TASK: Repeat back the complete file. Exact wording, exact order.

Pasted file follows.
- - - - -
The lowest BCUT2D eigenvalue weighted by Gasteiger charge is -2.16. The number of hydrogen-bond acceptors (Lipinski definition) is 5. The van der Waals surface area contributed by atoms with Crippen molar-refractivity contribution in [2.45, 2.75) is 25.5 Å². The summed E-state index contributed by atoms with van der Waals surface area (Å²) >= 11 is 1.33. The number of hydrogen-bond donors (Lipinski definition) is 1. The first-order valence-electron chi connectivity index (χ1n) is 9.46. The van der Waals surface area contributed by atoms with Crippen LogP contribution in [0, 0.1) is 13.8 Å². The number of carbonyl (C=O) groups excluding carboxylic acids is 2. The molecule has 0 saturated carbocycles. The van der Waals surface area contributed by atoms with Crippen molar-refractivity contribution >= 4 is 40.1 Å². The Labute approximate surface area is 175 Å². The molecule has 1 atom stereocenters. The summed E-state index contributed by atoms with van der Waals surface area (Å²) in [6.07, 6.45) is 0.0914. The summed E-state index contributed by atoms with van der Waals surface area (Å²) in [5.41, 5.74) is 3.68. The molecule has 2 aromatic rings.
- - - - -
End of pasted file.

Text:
The lowest BCUT2D eigenvalue weighted by Gasteiger charge is -2.16. The number of hydrogen-bond acceptors (Lipinski definition) is 5. The van der Waals surface area contributed by atoms with Crippen molar-refractivity contribution in [2.45, 2.75) is 25.5 Å². The summed E-state index contributed by atoms with van der Waals surface area (Å²) >= 11 is 1.33. The number of hydrogen-bond donors (Lipinski definition) is 1. The first-order valence-electron chi connectivity index (χ1n) is 9.46. The van der Waals surface area contributed by atoms with Crippen LogP contribution in [0, 0.1) is 13.8 Å². The number of carbonyl (C=O) groups excluding carboxylic acids is 2. The molecule has 0 saturated carbocycles. The van der Waals surface area contributed by atoms with Crippen molar-refractivity contribution >= 4 is 40.1 Å². The Labute approximate surface area is 175 Å². The molecule has 1 atom stereocenters. The summed E-state index contributed by atoms with van der Waals surface area (Å²) in [6.07, 6.45) is 0.0914. The summed E-state index contributed by atoms with van der Waals surface area (Å²) in [5.41, 5.74) is 3.68. The molecule has 2 aromatic rings.